In short, this amounts to a total rethinking of Tchaikovsky's Concerto and you may well find it more to your taste than mine. If you are able to sample this disc, the first two minutes will tell you all you need to know.

Source: Mark Pullinger  (gramophone.co.uk)



Iconoclastic conductor Teodor Currentzis and his MusicAeterna orchestra, way out in Perm (the hometown of Diaghilev, among others), are never dull in the least, and Currentzis deserves credit for rethinking Mozart, Rameau, and other music of the 18th century in fundamental ways. His Tchaikovsky Violin Concerto in D major, Op.35, isn't dull, either, but with Tchaikovsky he enters a terrain where performance traditions have come down directly from the original performers of the music, and he disregards them. Reactions to this music are going to depend on the original, and the magic of Internet sampling will pretty quickly let you determine whether you find it brilliantly original or hopelessly idiosyncratic: in the first movement, violinist Patricia Kopatchinskaja enters quietly, in the manner of a strolling violinist. It's hard to imagine that Tchaikovsky would have felt this made any sense, but it hangs together on its own terms as Kopatchinskaja explodes into fireworks soon enough. The graphics emphasize a kind of spiritual meeting of the minds between conductor and soloist, and this is actually conveyed in this music and gives it a hard-to-pin-down positive X factor. Elsewhere, Kopatchinskaja continues to flirt with dynamic extremes, which is arguably in the general spirit of Tchaikovsky even if not of this particular work. So: there's a lot to chew on here, but be sure you know what you're getting into. The punchy performances of Stravinsky's Les Noces is another plus, although pairing it with the Tchaikovsky may well be taken as another example of Currentzis' propensity for the outrageous. A worthwhile outing from one of the most controversial conductors of the 2010s.

Source: James Manheim (allmusic.com)













Teodor Currentzis is the Artistic Director of the Perm State Opera and Ballet Theatre, Artistic Director of the ensemble MusicAeterna and of the MusicAeterna Chamber Choir, both formed in 2004, during his tenure as Music Director of the Novosibirsk State Opera and Orchestra (2004-2010).

MusicAeterna, now resident in Perm, has been granted the status of the first orchestra of Perm State Theatre of Opera and Ballet. In 2016-2017, Teodor will travel across Europe with MusicAeterna, touring semi-staged performances of Purcell's The Indian Queen, as well as a programmes of music by Rameau, Mozart and Beethoven. He will also debut at Salzburg Festival with MusicAeterna in a new production of La clemenza di Tito. More European dates follow in 2016, including appearances with Camerata Salzburg and a new production of Mozart's Entfuhrung aus dem Serail with Zurich Opera. As an Artistic Partner of the Mahler Chamber Orchestra, Teodor will join with the orchestra on tour with Pekka Kuusisto, Barbara Hannigan and MusicAeterna Choir. Further highlights include performances with Vienna Symphony and Patricia Kopatchinskaja.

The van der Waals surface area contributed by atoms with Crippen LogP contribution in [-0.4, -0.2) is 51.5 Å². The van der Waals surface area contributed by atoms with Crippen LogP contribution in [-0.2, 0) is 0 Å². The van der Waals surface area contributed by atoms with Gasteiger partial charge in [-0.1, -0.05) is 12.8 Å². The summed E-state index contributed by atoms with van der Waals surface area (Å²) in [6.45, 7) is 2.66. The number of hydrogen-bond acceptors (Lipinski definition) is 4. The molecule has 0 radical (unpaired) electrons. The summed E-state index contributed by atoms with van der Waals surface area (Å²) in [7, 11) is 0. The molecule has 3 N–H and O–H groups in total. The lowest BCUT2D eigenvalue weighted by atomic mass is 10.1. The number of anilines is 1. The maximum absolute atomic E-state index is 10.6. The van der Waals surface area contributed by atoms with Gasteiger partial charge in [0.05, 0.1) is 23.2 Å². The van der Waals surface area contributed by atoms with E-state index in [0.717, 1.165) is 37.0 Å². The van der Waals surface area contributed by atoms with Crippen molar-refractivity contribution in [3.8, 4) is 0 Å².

Teodor Currentzis and MusicAeterna are exclusive Sony artists and this year will release the final disc of the Mozart-Da Ponte trilogy, Don Giovanni. Earlier this year, they released a disc of Stravinsky's Les Noces and Tchaikovsky's Violin Concerto, with Patricia Kopatchinskaja. Previous recordings include Shostakovich's Symphony No.14, Mozart's Requiem and Purcell's Dido and Aeneas all on the Alpha label and the Shostakovich Piano Concertos with Alexander Melnikov and the Mahler Chamber Orchestra on the Harmonia Mundi label.

In 2016, the ECHO Klassik for "Symphonic Recording (20th/21st century music)" was awarded to Teodor and MusicAeterna, for their recording of Stravinsky's Le Sacre du Printemps released on Sony Classical. Teodor was also nominated along with his brother, Vangelino Currentzis, for a daytime Emmy Award, in the category of Outstanding Music Direction and Composition, for the recording and composition of the soundtrack of the Europeon Games opening ceremony in Baku, 2002. Since 2005, Teodor has received Russia's prestigious Golden Mask theatrical award many times, most recently in 2015 together with the Perm Opera and Ballet Theatre he received five awards for Indian Queen including Best Opera Conductor. In 2013 the Theatre received four Awards, two of which for Best Opera Conductor and Best Ballet Conductor. Previous awards include the Best Opera Conductor award (Wozzeck, Bolshoi 2009), for a "brilliant performance of Prokofiev's score" (Cinderella, 2007) and for "outstanding results in the area of authentic performance" (The Marriage of Figaro, 2008).

In 2006, combining his knowledge and passion for early music with contemporary composers and new music, Teodor started the Territoria Modern Art Festival, which in a short space of time has become the most prestigious and progressive annual music festival in Moscow. For the past three years, Teodor has also curated the Diaghilev Festival, held in the home of the composer's birth town in Russia.

Born in Greece, Russia has become Teodor's home since the beginning of the 1990s, when he began studying conducting at the state conservatory of St Petersburg, under the tutelage of Professor Ilya Musin, whose pupils, among others, were renowned conductors Odyseuss Dimitriadis, Valery Gergiev, and Semyon Bychkov.

Source: teodor-currentzis.com
















See also

Dmitri Shostakovich: Cello Concerto No.1 in E flat major, & Symphony No.1 in F minor | Benjamin Britten: Sinfonietta, Op.1 – Steven Isserlis, Mahler Chamber Orchestra, Teodor Currentzis (HD 1080p)